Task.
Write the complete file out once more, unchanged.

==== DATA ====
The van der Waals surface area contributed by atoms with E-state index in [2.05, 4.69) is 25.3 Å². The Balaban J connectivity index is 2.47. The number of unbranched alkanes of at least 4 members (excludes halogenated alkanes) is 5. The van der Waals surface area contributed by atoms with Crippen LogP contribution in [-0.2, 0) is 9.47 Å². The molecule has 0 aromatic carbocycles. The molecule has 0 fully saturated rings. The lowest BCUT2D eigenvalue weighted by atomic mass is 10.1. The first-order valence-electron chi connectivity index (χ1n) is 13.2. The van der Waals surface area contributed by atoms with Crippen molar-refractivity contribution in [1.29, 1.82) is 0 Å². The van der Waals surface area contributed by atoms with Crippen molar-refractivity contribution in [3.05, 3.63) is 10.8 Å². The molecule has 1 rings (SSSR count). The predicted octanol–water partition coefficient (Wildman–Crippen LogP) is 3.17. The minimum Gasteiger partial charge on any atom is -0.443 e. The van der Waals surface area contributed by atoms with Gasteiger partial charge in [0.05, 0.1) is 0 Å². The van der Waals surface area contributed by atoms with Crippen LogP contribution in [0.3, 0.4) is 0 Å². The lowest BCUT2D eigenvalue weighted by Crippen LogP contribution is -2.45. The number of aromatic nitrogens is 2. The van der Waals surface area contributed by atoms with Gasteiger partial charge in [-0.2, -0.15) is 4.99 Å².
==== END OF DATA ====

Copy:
The van der Waals surface area contributed by atoms with E-state index in [2.05, 4.69) is 25.3 Å². The Balaban J connectivity index is 2.47. The number of unbranched alkanes of at least 4 members (excludes halogenated alkanes) is 5. The van der Waals surface area contributed by atoms with Crippen LogP contribution in [-0.2, 0) is 9.47 Å². The molecule has 0 aromatic carbocycles. The molecule has 0 fully saturated rings. The lowest BCUT2D eigenvalue weighted by atomic mass is 10.1. The first-order valence-electron chi connectivity index (χ1n) is 13.2. The van der Waals surface area contributed by atoms with Crippen molar-refractivity contribution in [1.29, 1.82) is 0 Å². The van der Waals surface area contributed by atoms with Crippen molar-refractivity contribution in [3.05, 3.63) is 10.8 Å². The molecule has 1 rings (SSSR count). The predicted octanol–water partition coefficient (Wildman–Crippen LogP) is 3.17. The minimum Gasteiger partial charge on any atom is -0.443 e. The van der Waals surface area contributed by atoms with Gasteiger partial charge in [0.05, 0.1) is 0 Å². The van der Waals surface area contributed by atoms with Crippen LogP contribution in [0.3, 0.4) is 0 Å². The lowest BCUT2D eigenvalue weighted by Crippen LogP contribution is -2.45. The number of aromatic nitrogens is 2. The van der Waals surface area contributed by atoms with Gasteiger partial charge in [-0.2, -0.15) is 4.99 Å².